From September, England’s schools will offer computer science classes instead of ICT (a.k.a. IT ‘skills’ such as PowerPoint and Excel):
> The current programme of information and communications technology (ICT) study in England’s schools will be scrapped from September, the education secretary will announce later.
> The subject will be replaced by compulsory lessons in more rigorous computer science and programming.
Not sure how they’ll start this up so quickly, given this glaring problem:
> “There are, of course, significant challenges to overcome, specifically with the immediate shortage of computer science teachers.”
See also [this Guardian article](http://www.guardian.co.uk/education/2012/jan/09/computer-studies-in-schools): “Out of 28,000 teachers who qualified in 2010, just three individuals had a computer-related degree.” Similarly the case here, although the return of A-level Computing should imply that [NIE](http://www.nie.edu.sg) will be doing something about training CS teachers.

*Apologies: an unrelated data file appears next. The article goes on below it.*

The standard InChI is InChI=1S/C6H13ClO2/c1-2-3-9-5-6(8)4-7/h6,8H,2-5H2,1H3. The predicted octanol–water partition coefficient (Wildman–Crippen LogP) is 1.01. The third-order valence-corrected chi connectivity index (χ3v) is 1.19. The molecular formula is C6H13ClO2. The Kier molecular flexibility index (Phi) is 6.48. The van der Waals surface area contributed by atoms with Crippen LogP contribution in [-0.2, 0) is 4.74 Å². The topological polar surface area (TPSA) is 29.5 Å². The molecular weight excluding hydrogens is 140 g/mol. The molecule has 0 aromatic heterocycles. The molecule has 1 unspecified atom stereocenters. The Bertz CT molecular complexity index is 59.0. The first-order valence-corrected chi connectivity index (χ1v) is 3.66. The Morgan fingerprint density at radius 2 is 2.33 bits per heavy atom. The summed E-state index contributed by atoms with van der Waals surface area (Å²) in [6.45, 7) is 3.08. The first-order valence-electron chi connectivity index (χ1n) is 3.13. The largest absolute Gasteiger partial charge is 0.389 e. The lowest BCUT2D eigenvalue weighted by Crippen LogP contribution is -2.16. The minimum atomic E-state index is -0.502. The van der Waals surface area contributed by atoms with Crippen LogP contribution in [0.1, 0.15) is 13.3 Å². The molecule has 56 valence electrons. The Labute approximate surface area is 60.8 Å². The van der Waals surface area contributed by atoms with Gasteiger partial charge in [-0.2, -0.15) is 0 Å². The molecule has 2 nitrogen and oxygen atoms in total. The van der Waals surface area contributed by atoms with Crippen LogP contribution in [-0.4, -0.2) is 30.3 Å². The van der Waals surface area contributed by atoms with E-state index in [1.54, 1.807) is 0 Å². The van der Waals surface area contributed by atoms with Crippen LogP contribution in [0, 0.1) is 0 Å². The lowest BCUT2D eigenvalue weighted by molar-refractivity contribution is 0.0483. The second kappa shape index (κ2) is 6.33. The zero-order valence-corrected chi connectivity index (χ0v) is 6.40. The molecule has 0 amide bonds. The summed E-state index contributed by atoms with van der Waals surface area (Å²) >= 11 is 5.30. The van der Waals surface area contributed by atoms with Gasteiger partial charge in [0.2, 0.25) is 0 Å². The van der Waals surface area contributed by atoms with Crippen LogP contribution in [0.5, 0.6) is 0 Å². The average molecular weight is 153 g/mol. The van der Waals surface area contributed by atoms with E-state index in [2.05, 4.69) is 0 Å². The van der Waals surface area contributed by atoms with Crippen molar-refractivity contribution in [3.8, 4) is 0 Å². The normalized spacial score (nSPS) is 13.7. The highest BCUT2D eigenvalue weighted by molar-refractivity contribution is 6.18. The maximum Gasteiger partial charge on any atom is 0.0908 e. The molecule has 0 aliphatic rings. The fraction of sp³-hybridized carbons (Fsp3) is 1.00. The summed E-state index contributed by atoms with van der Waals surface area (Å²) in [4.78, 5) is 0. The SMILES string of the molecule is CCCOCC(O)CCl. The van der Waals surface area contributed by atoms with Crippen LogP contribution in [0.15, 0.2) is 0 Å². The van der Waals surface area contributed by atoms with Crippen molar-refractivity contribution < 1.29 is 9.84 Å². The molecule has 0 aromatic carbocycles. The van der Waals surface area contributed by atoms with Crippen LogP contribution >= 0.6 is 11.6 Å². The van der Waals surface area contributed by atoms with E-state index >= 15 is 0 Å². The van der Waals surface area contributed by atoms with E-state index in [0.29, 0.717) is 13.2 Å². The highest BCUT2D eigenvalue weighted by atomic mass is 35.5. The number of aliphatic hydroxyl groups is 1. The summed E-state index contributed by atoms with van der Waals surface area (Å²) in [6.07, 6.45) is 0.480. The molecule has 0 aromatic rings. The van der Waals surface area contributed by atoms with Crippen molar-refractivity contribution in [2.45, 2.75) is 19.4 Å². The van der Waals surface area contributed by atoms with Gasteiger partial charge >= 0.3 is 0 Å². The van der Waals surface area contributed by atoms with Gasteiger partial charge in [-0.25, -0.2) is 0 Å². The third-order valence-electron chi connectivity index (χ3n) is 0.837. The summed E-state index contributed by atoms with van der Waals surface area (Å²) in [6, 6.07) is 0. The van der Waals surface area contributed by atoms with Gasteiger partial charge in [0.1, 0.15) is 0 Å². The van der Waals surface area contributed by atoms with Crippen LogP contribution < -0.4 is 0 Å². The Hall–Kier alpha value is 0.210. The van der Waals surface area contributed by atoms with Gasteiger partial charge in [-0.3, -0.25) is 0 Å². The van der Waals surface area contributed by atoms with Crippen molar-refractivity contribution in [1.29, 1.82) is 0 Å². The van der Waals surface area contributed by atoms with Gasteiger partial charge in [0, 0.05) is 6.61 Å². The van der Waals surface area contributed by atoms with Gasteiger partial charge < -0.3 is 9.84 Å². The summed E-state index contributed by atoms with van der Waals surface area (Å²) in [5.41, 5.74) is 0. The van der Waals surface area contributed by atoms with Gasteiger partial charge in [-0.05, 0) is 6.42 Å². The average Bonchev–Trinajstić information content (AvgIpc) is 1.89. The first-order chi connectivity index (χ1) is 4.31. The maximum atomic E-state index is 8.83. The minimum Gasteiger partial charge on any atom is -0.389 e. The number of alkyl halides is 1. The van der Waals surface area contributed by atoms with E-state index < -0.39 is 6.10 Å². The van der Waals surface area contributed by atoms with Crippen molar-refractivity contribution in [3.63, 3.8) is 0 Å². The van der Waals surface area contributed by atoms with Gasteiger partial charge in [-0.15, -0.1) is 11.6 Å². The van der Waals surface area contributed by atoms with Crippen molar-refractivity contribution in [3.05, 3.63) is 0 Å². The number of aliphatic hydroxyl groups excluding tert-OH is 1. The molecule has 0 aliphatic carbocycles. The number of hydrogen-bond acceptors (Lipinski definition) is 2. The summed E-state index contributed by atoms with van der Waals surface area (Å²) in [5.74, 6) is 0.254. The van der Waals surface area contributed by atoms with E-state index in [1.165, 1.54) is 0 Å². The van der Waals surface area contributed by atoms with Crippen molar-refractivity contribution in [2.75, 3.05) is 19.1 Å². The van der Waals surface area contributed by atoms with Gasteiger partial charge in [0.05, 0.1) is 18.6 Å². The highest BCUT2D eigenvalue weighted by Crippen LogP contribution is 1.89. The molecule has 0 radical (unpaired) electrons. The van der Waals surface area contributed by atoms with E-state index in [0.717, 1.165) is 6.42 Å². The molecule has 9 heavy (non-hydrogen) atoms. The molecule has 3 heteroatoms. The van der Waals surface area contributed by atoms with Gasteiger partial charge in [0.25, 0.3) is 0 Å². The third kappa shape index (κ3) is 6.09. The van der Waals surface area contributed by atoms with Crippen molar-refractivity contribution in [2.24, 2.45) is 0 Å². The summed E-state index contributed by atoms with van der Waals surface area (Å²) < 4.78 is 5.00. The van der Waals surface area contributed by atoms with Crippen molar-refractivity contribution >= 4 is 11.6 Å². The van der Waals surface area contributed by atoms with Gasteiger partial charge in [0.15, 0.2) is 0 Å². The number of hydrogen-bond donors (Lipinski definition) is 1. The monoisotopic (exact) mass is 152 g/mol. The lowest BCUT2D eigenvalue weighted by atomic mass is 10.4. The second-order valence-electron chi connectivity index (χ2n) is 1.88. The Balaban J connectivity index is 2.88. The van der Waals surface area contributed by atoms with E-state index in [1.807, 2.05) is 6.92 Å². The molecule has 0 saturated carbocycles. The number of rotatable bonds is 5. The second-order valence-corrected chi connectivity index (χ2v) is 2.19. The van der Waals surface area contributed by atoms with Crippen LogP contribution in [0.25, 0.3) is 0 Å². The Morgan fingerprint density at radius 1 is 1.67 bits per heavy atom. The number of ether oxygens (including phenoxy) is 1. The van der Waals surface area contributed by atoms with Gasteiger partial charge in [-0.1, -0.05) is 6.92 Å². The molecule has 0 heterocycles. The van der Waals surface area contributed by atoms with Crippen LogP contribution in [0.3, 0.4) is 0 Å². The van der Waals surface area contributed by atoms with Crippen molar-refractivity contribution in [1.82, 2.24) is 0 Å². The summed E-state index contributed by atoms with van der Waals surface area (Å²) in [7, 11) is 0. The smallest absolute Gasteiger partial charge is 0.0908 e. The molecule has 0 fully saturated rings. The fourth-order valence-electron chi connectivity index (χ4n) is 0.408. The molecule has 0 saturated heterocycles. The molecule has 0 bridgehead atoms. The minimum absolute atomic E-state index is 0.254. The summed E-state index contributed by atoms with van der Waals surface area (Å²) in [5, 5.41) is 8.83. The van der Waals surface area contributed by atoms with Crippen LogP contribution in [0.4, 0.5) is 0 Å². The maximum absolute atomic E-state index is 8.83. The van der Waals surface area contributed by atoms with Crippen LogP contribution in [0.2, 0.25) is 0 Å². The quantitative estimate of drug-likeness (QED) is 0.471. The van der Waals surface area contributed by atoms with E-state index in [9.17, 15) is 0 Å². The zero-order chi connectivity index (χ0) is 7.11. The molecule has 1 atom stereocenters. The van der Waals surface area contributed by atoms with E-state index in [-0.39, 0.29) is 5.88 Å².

I’m still on the fence about whether CS absolutely needs to be taught at a pre-tertiary level. There was some interesting discussion on this recently between a couple of Mac developers — see [this blog post by Guy English](http://kickingbear.com/blog/archives/272) on “Scripting is the New Literacy”, a response to [this piece by Daniel Jalkut](http://www.red-sweater.com/blog/2298/learn-to-code) encouraging everyone to “Learn to Code”.
(News via [Matt Johnston](https://twitter.com/cimota).)